"She sent out for one of those short, plump little cakes called petites madeleines, which look as though they had been molded in the fluted scallop of a pilgrim's shell.  And soon, mechanically, weary after a dull day with the prospect of a depressing morrow, I raised to my lips a spoonful of the tea in which I had soaked a morsel of the cake.  No sooner had the warm liquid, and the crumbs with it, touched my palate than a shudder ran through my whole body, and I stopped, intent upon the extraordinary changes that were taking place... at once the vicissitudes of life had become indifferent to me, its disasters innocuous, its brevity illusory..."
So, here is the recipe.  Make them and who knows?  Maybe someone will give you extra credit of some sort...  or the day's problems will wash away as you nibble on one of these delicious cakes- ces gâteaux délcieux.

Chocolate Madeleines

(yield 36 madeleines)

3/4 c. all-purpose flour
1/2 c. unsweetened cocoa
Pinch of salt
4 large eggs
1 c. vanilla sugar
12 Tbsp. unsalted butter, melted and cooled
Butter for buttering the madeleine tins

1.  Sift together the flour, cocoa and salt.
2.  Place the eggs and the sugar in a large bowl or the bowl of an electric mixer and whisk until thick and lemon colored.  Fold in the flour, then melted butter.
3.  Butter the madeleine pans, then spoon in the batter, filling each one about 3/4 full.  Refrigerate the filled madeleine pans and the remaining batter for one hour.
4.  Heat the oven to 425 F.
5.  Bake the madeleines just until they are firm and puffed, about 7 minutes.  Turn them immediately from the molds; wipe out the molds, let cool and continue baking the madeleines until all of the batter is used.  The madeleines are best when eaten slightly cooled or at room temperature the same day they are made.

Bon appétit, mes élèves!  Merci, Alexandre!

recipe from
Marcel Proust translation by C.K. Scott-Moncrieff found at:

Sunday, October 4, 2009

The Sabbatical Chef begins

A colleague recently brought me a copy of the first article that I wrote for the Durham Herald-Sun while I was on sabbatical last year.  I am also working on my annual 8th grade trip to France.  I will take my students to Paris and to Arles in March 2010.  So, my sabbatical, although never far from my thoughts, is on my mind these days.  I have decided to take a trip down memory lane and share my beginning.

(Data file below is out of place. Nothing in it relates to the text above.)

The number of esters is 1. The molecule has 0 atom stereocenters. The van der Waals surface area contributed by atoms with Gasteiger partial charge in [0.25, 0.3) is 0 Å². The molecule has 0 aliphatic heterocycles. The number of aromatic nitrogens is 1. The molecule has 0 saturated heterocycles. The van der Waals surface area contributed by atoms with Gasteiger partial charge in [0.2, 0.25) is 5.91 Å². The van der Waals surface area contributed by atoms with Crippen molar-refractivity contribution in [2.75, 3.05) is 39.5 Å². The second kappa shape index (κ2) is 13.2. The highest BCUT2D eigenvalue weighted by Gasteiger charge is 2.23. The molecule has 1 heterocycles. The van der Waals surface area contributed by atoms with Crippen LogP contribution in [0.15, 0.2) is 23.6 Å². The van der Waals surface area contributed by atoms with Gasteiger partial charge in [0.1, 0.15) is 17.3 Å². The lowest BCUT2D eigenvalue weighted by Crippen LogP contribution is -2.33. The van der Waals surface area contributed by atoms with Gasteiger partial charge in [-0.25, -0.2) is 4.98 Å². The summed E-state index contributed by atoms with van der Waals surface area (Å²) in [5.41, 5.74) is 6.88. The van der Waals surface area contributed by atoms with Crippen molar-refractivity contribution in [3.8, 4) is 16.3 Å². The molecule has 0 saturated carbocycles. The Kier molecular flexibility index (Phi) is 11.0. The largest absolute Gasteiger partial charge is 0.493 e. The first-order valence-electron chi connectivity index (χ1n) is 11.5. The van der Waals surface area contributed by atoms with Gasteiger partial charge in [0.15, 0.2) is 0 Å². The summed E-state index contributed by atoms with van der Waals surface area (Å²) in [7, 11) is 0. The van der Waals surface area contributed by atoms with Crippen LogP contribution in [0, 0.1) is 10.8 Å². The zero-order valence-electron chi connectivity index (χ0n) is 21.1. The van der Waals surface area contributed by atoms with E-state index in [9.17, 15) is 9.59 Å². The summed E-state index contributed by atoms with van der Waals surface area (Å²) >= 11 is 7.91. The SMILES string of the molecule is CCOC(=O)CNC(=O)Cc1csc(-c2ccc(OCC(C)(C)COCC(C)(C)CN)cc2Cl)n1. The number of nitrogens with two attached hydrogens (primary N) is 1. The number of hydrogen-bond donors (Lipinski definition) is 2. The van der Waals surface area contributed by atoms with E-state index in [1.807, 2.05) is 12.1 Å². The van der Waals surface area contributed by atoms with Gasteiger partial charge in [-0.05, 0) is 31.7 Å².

Towards food and friends in France

     For as long as I can remember, August has signaled the beginning of a new school year for me.  August 1964 brought me to Miss McBee's first grade class in Spruce Pine, NC.  Since 1980, I have been teaching French at Durham Academy Middle School.  Each new school year has brought excitement, anticipation and, to be honest, a fair dose of nervousness.
     This fall, however, I did not join my colleagues for the opening faculty meetings nor will I be there to greet my advisees and their parents.  After 28 years at Durham Academy, I am on sabbatical leave for the first semester of 2008-09 school year.
     I am in Arles, France, in Provence.  I have been here since mid-June.  I visited Arles for the first time in 1987 with a group of students and was fascinated by the Roman history and architecture.  In the summer of 2005, I came back to Arles for two weeks.  I had read quite a bit about Vincent Van Gogh's stay here, and Dorette Snover of C'est si Bon! cooking school in Chapel Hill told me about Chef Érick Vedel's cooking school, Atelier Cuisine et Traditions.  Food and art.  Perfect.
     I returned once again to the cooking school in the summer of 2006 with a group of friends as their translator and guide.  Later that year, I was offered room and board for the summer of 2007 if I would be Chef Vedel's assistant.  That was an offer too good to refuse.  Now, with the sabbatical leave, I am back in Arles working once again, this time until December.
     My days here begin early since Chef Vedel also runs a five-room bed and breakfast.  I have learned to make crêpes from scratch and am now perfecting my own orange brioche recipe.  I have developed a decent kitchen vocabulary.  Last summer, I was completely lost the first time I was asked to fetch une louche.  I dumbly stared at Chef Vedel while trying to make up my mind whether or not to fake it or to confess that I had no idea what he wanted.  Trust me, I will never forget the word for ladle!  I am still not very good with the names for the seemingly endless supply of fish and seafood found in the market that comes from the Mediterranean Sea.  However, I now have a food dictionary and can look up morue, poulpe and daurade when need be.
     I wash dishes, do laundry, clean rooms, and work with room reservations.  In short, I do whatever needs to be done, in addition to assisting the chef in the kitchen.  We have a washing machine, but no dryer.  Sheets, towels and clothing are hung from the second story living room window.  The B&B rooms are found on three upstairs levels, linked by a winding staircase, no elevator.  The family side of the house and the guest rooms are joined by a large kitchen.